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One Times One

About this film

It is not easy to leave one’s home. It is even more difficult to build a life in another country, a country that is, perhaps, very different of one’s own. Ahmad emigrated to the US from Syria but struggles to find his feet. His days are spent idling, waiting for job opportunities that rarely arise for him. One Times One tells the story of Ahmad and a curious, if at times ambiguous, companionship with Mike, a 50-something American who lost his arm in an accident and keeps himself busy by drawing cartoon characters. Chris Bell uses the same patience he has shown in his feature film The Wind That Scatters in order to dig deeper into Ahmad’s daily life and struggles. It’s an episode that plays out so many times in our world that it gets overlooked and forgotten, but Bell brings it back into light and makes us aware of this enforced idleness that puts our life on hold.

Nadin Mai (tao films)

Interview with the Director
The first question I’d like to ask you, Chris, concerns Ahmad. I find this very important because One Times One isn’t the only film of yours in which Ahmad takes centre stage. Can you tell us a little bit about him and how you got to know him?

I met Ahmad through Mohammad Dagman, another artist I frequently collaborate with. Ahmad is a really kind soul who came to New York from Syria a couple of years ago. Before the Syrian civil war got to where it is now, Ahmad would participate in demonstrations around the country against the Assad regime. He’d often read poetry at these demos, one of which I included in my feature The Winds That Scatter. Mohammad knew Ahmad through these actions, and when I asked Mo for recommendations, he brought me to Ahmad.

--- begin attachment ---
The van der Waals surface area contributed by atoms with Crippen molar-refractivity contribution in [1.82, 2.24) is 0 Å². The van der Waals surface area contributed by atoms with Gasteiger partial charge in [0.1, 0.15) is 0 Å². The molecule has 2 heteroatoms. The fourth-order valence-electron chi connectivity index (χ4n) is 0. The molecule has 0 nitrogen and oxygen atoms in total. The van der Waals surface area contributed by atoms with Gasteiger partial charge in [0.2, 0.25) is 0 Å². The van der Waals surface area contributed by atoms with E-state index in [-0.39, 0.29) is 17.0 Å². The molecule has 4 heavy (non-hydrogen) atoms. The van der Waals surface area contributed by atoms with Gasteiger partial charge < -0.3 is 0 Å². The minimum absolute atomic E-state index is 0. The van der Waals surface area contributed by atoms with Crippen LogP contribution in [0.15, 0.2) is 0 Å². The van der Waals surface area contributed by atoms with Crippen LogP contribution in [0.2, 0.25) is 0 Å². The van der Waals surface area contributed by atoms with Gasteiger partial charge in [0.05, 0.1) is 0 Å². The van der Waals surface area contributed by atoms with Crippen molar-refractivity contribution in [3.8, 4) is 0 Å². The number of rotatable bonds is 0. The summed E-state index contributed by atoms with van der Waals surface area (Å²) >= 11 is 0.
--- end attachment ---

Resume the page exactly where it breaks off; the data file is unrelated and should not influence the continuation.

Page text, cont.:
Where does the film has its roots? I believe you made this one after the feature film The Winds That Scatter?

It actually has its roots in The Winds That Scatter! The short was originally a plotline from the feature that I ultimately excised from the final film. It hurts to cut entire storylines, characters, and digressions, but it’s also something you have to do at the end of the day in order to have a more cohesive work.

The process of getting Winds finished and screened was pretty terrible. I guess this part of the filmmaking process always is – you’ve done about all you can do for the film and now you just have to beg people to watch it, promote it, screen it, etc. At this point in time there were other companies and people on the film that were trying to help it, but it ultimately didn’t work out and it was a real nightmare to live through that. It felt bureaucratic, hollow, and unfulfilling.

I lay in bed one night and I just thought to myself... what can I do to not go completely mad? And for some reason my head makes the decision that more filmmaking is the way to go. The Winds That Scatter was always rumbling around in my brain, and I couldn’t help but think of the footage on the cutting room floor -- that lead me to Mike, and I thought that maybe his section could stand on its own. So I tried it, and I’m happy that it did work. Better than I expected, at least. Because the scenes now stood compact on their own, the focus was stronger -- layers, parallels that I didn’t know were present started to reveal themselves.